Fortunately, issues with access control in secure shell environments are not a consequence of any vulnerabilities or flaws in the secure shell protocol itself. Regardless, organizations must improve their secure shell key-management practices to reduce risk and meet compliance requirements. Common problems that demand immediate attention include the following:
- Insufficient time and resources to dig into the issue in order to gain understanding or develop solutions.
- Focus of the access-management field on interactive users without addressing automated access.
- Lack of clear guidelines or policies relating to secure shell key management.
- Misunderstanding the scope and implications of the problem.
- Mismanagement of tools and guidelines early in the process of solving key problems.
- A reluctance on the part of auditors to flag issues for which they don’t have effective solutions.
Why has this problem remained hidden for so long, especially given the severity of the consequences? Secure shell key management is so technical that it has remained obscure in the domain of system administrators. Even for technical staff, the full scope of the problem is difficult to see. Each system administrator typically only works on one specific part of the IT environment and therefore lacks the perspective needed to view the scope of the problem. This is where the danger lies.
Secure Shell Key-Management Remediation: Best Practices
The process of fixing the issue involves several teams in IT operations. The possible liability and compliance risks demand the awareness and buy-in from executive management as well.
Some best practices to remedy the problem include the following:
- Automating key setups and key removals to eliminate manual work and human errors. This step slashes the number of administrators needed for key setups from possibly several hundred to only a few highly trusted administrators.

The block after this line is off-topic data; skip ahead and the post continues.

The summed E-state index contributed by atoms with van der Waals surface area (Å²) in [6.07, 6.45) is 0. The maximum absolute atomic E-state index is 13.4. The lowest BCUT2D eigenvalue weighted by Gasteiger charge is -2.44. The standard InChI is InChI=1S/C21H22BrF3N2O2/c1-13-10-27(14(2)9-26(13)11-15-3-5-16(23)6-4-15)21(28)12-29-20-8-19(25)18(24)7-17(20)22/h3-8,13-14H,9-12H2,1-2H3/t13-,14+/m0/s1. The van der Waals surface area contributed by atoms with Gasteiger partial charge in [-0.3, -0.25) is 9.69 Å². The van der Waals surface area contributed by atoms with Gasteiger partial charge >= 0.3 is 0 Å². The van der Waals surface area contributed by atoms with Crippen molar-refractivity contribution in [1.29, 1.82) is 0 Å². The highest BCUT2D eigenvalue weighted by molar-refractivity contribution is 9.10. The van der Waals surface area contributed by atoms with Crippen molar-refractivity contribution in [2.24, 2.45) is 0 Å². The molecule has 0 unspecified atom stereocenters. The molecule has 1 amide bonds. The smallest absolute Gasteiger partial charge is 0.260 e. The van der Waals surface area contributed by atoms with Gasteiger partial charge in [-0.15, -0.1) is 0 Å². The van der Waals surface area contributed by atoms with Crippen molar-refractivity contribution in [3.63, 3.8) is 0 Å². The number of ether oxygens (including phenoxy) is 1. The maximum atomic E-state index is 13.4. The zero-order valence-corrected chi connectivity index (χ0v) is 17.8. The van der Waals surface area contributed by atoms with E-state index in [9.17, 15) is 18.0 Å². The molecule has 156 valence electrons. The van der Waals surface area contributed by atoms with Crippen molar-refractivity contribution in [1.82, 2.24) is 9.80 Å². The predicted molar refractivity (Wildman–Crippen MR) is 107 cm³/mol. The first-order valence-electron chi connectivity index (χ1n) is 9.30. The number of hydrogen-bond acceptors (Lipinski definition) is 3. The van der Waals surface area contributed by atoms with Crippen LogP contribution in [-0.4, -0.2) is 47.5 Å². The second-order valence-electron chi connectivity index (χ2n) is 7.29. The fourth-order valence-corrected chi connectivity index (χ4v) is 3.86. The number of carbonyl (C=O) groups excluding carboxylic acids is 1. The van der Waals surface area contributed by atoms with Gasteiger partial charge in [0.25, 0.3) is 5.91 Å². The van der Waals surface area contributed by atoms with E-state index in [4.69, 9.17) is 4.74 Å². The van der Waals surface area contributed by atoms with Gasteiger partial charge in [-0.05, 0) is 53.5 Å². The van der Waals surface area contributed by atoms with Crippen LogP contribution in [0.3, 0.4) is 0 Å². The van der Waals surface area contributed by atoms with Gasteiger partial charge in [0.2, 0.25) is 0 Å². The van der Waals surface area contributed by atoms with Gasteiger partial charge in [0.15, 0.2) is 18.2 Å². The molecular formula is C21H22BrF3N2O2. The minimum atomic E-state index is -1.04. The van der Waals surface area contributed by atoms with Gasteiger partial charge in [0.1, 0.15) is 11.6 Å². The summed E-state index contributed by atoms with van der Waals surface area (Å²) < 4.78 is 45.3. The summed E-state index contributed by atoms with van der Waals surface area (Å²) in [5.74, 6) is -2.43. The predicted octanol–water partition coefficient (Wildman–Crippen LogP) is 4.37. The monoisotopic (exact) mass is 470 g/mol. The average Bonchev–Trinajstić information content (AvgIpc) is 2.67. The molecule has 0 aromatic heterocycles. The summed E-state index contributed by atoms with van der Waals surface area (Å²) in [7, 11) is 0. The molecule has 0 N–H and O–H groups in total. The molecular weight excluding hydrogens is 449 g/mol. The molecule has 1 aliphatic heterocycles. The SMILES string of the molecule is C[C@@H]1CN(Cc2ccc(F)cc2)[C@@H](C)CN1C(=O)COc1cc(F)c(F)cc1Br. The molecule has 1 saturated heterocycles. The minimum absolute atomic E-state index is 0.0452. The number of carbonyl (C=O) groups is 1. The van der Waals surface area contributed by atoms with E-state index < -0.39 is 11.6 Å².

- Discovering all existing users as well as public and private keys, and mapping trust between machines and users.
- Enforcing proper approvals for all key setups.
- Monitoring the environment to determine which keys are actually used, and removing keys that are no longer in use.
- Restricting where each key has access and what commands can be executed using the key.
- Rotating keys regularly so that copied keys cease to work and proper termination of access can be ensured.
To further reduce risk, proper key management should include the development of internal boundaries in the network environment. Network administrators should strictly control which key-based trust relationships can cross which boundaries. They should also enforce ironclad IP-address and “forced command” restrictions for all authorized keys involving trust relationships crossing such boundaries.
Although secure shell is the benchmark for data-in-transit security, the current threat landscape requires organizations to rethink how they are managing access to their encrypted networks. The secure shell protocol has been highly secure in protecting data-in-transit at a tactical level, but an ever increasing number of threat vectors means efficient management of the secure shell environment is critical to secure network operations. Best security practices like the ones identified above will position companies to deal with security threats and new compliance mandates before they become problems.
About the Author
Jason Thompson is director of global marketing for SSH Communications Security. He brings more than 12 years of experience launching new, innovative solutions across a number of industry verticals. Before joining SSH, Thompson worked at Q1 Labs, where he helped build awareness around security intelligence and holistic approaches dealing with advanced threat vectors. Thompson holds a BA from Colorado State University and an MA for the University of North Carolina at Wilmington.
Image courtesy of Chris2d